:      | Management  |
                       :       -------------


                 Figure 7: Part of The MEF's Architecture

7.  Further Concepts

   This section introduces a few further, more advanced concepts

7.1.  Technology Agnostic

   Service models should generally be technology agnostic.  That is to
   say, the customer should not care how the service is provided so long
   as the service is delivered.




Wu, et al.               Expires March 11, 2017                [Page 15]


Internet-Draft          Service Models Explained          September 2016


   However, some technologies reach the customer site and make a
   definition to the type of service delivered.  Such features do need
   to be described in the service model.

   Two examples are:

   o  The data passed between customer equipment and network operator
      equipment will be encapsulated in a specific way, and that data
      plane type forms part of the service.

   o  Protocols that are run between customer equipment and network
      operator equipment (for example, Operations, Administration, and
      Maintenance protocols, or protocols for exchanging routing
      information) need to be selected and configured as part of the
      service description.

7.2.  Relationship to Policy

   Policy appears as a crucial function in many places during network
   orchestration.  A Service Orchestrator will, for example, apply the
   network operator's policies to determine how to provide a service for
   a particular customer (possibly considering commercial terms).
   However, the policies within a service model are limited to those
   over which a customer has direct influence, but which are acted on by
   the network operator.

   The policies that express desired behavior of services on occurrence
   of specific events are close to SLA definitions: they should only be
   included in the base service model where they are common to all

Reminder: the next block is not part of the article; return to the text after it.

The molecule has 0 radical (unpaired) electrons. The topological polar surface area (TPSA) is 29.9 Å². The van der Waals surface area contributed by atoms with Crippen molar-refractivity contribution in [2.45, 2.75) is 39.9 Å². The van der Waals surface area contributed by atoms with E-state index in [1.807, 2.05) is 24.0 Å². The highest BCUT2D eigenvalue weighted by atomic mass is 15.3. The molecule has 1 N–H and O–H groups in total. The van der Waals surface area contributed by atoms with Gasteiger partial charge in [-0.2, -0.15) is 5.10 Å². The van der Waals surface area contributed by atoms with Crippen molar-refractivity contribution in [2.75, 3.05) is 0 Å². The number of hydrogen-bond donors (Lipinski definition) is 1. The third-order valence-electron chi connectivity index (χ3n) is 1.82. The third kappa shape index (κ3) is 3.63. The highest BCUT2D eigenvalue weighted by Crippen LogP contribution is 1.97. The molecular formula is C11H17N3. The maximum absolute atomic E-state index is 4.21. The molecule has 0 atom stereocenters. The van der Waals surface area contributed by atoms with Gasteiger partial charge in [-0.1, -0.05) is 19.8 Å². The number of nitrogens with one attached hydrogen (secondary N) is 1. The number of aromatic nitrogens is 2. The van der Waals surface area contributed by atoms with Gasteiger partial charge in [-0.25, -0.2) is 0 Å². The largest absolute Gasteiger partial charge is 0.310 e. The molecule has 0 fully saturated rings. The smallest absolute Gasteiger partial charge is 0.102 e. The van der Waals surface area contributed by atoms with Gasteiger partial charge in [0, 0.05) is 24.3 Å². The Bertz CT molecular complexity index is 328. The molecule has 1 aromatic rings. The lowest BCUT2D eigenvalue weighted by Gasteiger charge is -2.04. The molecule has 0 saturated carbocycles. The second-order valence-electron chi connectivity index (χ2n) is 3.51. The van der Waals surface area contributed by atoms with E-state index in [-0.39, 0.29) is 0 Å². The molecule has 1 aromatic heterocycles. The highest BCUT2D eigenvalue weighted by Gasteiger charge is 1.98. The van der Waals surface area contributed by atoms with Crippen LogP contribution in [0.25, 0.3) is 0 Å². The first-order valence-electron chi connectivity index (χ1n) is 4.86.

network operators' offerings.  Policies that describe who at a
   customer may request or modify services (that is, authorization) are
   close to commercial terms: they, too, should only be included in the
   base service model where they are common to all network operators'
   offerings.

   Nevertheless, policy is so important that all service models should
   be designed to be easily extensible to allow policy components to be
   added and associated with services as needed.

7.3.  Operator-Specific Features

   When work in Layer Three Virtual Private Network Service Model (L3SM)
   was started, there was some doubt as to whether network operators
   would be able to agree on a common description of the services that
   they offer to their customers because, in a competitive environment,
   each markets the services in a different way with different
   additional features.  Thus, when a basic description of the core
   service is agreed and documented in a service model, it is important



Wu, et al.               Expires March 11, 2017                [Page 16]


Internet-Draft          Service Models Explained          September 2016


   that that model should be easily extended or augmented by each
   network operator so that the standardized model can be used in a
   common way and only the operator- specific features vary from one
   environment to another.

7.4.  Supporting Multiple Services

   Network operators will, in general, offer many different services to
   their customers.  Each would normally be the subject of a separate
   service model.

   It is an implementation and deployment choice whether all service
   models are processed by a single Service Orchestrator that can
   coordinate between the different services, or whether each service
   model is handled by a specialized Service Orchestrator able to
   provide tuned behavior for a specific service.

8.  Security Considerations

   TBD

9.  Manageability Considerations

   TBD

10.  IANA Considerations

   This document makes no requests for IANA action

11.  Acknowledgements

   Thanks to Daniel King and Xian Zhang for useful review and comments.

12.  References

12.1.  Normative References

   [I-D.ietf-l3sm-l3vpn-service-model]